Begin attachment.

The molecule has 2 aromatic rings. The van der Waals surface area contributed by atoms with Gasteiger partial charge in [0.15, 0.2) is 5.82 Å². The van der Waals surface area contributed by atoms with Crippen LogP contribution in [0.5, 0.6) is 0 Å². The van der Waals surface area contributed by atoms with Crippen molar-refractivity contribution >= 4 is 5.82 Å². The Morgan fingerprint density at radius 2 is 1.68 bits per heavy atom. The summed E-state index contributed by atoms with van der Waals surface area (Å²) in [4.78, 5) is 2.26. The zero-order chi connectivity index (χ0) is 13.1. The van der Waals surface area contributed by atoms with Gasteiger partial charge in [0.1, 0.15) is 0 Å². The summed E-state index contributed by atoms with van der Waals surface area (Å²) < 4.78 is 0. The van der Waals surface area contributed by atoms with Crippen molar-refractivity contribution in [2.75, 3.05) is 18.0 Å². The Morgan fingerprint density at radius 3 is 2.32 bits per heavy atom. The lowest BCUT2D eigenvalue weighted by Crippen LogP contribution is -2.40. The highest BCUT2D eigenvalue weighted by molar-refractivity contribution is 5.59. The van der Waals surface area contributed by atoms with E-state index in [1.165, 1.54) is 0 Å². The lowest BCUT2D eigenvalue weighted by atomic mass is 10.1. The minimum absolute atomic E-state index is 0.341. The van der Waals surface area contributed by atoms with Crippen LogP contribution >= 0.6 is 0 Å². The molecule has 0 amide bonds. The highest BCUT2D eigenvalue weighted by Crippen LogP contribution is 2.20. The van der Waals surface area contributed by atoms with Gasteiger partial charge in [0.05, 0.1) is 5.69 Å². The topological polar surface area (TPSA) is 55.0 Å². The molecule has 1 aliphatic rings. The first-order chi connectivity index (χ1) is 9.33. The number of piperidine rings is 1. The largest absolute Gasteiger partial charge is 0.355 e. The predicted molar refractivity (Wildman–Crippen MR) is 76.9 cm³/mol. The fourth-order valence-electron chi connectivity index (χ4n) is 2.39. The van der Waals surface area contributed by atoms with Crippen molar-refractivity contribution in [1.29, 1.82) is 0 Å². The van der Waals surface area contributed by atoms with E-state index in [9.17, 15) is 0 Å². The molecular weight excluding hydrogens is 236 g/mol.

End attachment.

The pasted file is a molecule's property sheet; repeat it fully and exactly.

The molecule has 2 aromatic rings. The van der Waals surface area contributed by atoms with Gasteiger partial charge in [0.15, 0.2) is 5.82 Å². The van der Waals surface area contributed by atoms with Crippen LogP contribution in [0.5, 0.6) is 0 Å². The van der Waals surface area contributed by atoms with Crippen molar-refractivity contribution >= 4 is 5.82 Å². The Morgan fingerprint density at radius 2 is 1.68 bits per heavy atom. The summed E-state index contributed by atoms with van der Waals surface area (Å²) in [4.78, 5) is 2.26. The zero-order chi connectivity index (χ0) is 13.1. The van der Waals surface area contributed by atoms with Gasteiger partial charge in [0.1, 0.15) is 0 Å². The summed E-state index contributed by atoms with van der Waals surface area (Å²) < 4.78 is 0. The van der Waals surface area contributed by atoms with Crippen molar-refractivity contribution in [2.75, 3.05) is 18.0 Å². The Morgan fingerprint density at radius 3 is 2.32 bits per heavy atom. The lowest BCUT2D eigenvalue weighted by Crippen LogP contribution is -2.40. The highest BCUT2D eigenvalue weighted by molar-refractivity contribution is 5.59. The van der Waals surface area contributed by atoms with E-state index in [1.165, 1.54) is 0 Å². The lowest BCUT2D eigenvalue weighted by atomic mass is 10.1. The minimum absolute atomic E-state index is 0.341. The van der Waals surface area contributed by atoms with Crippen LogP contribution >= 0.6 is 0 Å². The molecule has 0 amide bonds. The highest BCUT2D eigenvalue weighted by Crippen LogP contribution is 2.20. The van der Waals surface area contributed by atoms with Gasteiger partial charge in [0.05, 0.1) is 5.69 Å². The topological polar surface area (TPSA) is 55.0 Å². The molecule has 1 aliphatic rings. The first-order chi connectivity index (χ1) is 9.33. The number of piperidine rings is 1. The largest absolute Gasteiger partial charge is 0.355 e. The predicted molar refractivity (Wildman–Crippen MR) is 76.9 cm³/mol. The fourth-order valence-electron chi connectivity index (χ4n) is 2.39. The van der Waals surface area contributed by atoms with Crippen molar-refractivity contribution in [1.29, 1.82) is 0 Å². The van der Waals surface area contributed by atoms with E-state index in [9.17, 15) is 0 Å². The molecular weight excluding hydrogens is 236 g/mol.